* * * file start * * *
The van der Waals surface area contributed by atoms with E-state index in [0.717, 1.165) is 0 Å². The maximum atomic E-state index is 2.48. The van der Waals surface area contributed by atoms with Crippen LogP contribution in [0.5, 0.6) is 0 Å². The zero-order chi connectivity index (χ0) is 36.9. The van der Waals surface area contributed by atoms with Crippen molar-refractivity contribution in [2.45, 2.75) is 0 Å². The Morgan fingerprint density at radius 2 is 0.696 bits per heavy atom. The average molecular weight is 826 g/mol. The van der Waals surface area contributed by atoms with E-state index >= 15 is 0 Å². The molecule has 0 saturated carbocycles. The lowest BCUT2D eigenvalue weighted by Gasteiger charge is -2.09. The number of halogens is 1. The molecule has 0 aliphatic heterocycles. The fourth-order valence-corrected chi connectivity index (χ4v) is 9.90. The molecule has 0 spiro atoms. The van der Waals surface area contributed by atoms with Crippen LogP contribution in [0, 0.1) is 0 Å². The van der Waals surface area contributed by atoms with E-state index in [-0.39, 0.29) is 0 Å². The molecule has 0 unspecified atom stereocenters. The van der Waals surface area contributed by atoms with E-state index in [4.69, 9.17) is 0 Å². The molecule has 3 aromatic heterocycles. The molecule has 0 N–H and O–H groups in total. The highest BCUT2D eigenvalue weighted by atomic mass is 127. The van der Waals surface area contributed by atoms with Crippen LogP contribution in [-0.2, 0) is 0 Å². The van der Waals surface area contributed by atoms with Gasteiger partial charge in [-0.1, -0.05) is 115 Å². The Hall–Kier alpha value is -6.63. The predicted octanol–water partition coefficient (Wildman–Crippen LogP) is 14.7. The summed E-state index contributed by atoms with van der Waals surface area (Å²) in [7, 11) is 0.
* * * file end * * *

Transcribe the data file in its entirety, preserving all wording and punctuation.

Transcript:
The van der Waals surface area contributed by atoms with E-state index in [0.717, 1.165) is 0 Å². The maximum atomic E-state index is 2.48. The van der Waals surface area contributed by atoms with Crippen LogP contribution in [0.5, 0.6) is 0 Å². The zero-order chi connectivity index (χ0) is 36.9. The van der Waals surface area contributed by atoms with Crippen molar-refractivity contribution in [2.45, 2.75) is 0 Å². The Morgan fingerprint density at radius 2 is 0.696 bits per heavy atom. The average molecular weight is 826 g/mol. The van der Waals surface area contributed by atoms with E-state index >= 15 is 0 Å². The molecule has 0 saturated carbocycles. The lowest BCUT2D eigenvalue weighted by Gasteiger charge is -2.09. The number of halogens is 1. The molecule has 0 aliphatic heterocycles. The fourth-order valence-corrected chi connectivity index (χ4v) is 9.90. The molecule has 0 spiro atoms. The van der Waals surface area contributed by atoms with Crippen LogP contribution in [0, 0.1) is 0 Å². The van der Waals surface area contributed by atoms with E-state index in [-0.39, 0.29) is 0 Å². The molecule has 0 unspecified atom stereocenters. The van der Waals surface area contributed by atoms with E-state index in [4.69, 9.17) is 0 Å². The molecule has 3 aromatic heterocycles. The molecule has 0 N–H and O–H groups in total. The highest BCUT2D eigenvalue weighted by atomic mass is 127. The van der Waals surface area contributed by atoms with Crippen LogP contribution in [-0.2, 0) is 0 Å². The van der Waals surface area contributed by atoms with Gasteiger partial charge in [-0.1, -0.05) is 115 Å². The Hall–Kier alpha value is -6.63. The predicted octanol–water partition coefficient (Wildman–Crippen LogP) is 14.7. The summed E-state index contributed by atoms with van der Waals surface area (Å²) in [7, 11) is 0.